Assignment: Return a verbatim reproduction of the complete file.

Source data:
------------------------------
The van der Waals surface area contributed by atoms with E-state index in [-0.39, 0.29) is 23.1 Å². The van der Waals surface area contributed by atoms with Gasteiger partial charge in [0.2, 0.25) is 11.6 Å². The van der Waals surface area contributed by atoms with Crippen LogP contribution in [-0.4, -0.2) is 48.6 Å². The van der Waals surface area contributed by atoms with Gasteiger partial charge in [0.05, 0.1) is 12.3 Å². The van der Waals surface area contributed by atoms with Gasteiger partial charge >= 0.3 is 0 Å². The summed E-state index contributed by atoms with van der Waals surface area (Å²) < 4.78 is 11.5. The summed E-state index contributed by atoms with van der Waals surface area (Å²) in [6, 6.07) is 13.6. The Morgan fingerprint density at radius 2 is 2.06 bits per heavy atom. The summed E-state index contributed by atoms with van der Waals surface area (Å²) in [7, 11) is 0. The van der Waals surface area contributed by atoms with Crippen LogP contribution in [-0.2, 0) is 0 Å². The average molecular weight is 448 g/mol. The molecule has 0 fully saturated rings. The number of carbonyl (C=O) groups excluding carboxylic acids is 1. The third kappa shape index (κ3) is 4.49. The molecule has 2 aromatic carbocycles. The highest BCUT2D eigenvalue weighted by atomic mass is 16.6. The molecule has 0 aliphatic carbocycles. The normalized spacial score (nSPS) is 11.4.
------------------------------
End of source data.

The van der Waals surface area contributed by atoms with E-state index in [-0.39, 0.29) is 23.1 Å². The van der Waals surface area contributed by atoms with Gasteiger partial charge in [0.2, 0.25) is 11.6 Å². The van der Waals surface area contributed by atoms with Crippen LogP contribution in [-0.4, -0.2) is 48.6 Å². The van der Waals surface area contributed by atoms with Gasteiger partial charge in [0.05, 0.1) is 12.3 Å². The van der Waals surface area contributed by atoms with Gasteiger partial charge >= 0.3 is 0 Å². The summed E-state index contributed by atoms with van der Waals surface area (Å²) < 4.78 is 11.5. The summed E-state index contributed by atoms with van der Waals surface area (Å²) in [6, 6.07) is 13.6. The Morgan fingerprint density at radius 2 is 2.06 bits per heavy atom. The summed E-state index contributed by atoms with van der Waals surface area (Å²) in [7, 11) is 0. The van der Waals surface area contributed by atoms with Crippen LogP contribution in [-0.2, 0) is 0 Å². The average molecular weight is 448 g/mol. The molecule has 0 fully saturated rings. The number of carbonyl (C=O) groups excluding carboxylic acids is 1. The third kappa shape index (κ3) is 4.49. The molecule has 2 aromatic carbocycles. The highest BCUT2D eigenvalue weighted by atomic mass is 16.6. The molecule has 0 aliphatic carbocycles. The normalized spacial score (nSPS) is 11.4.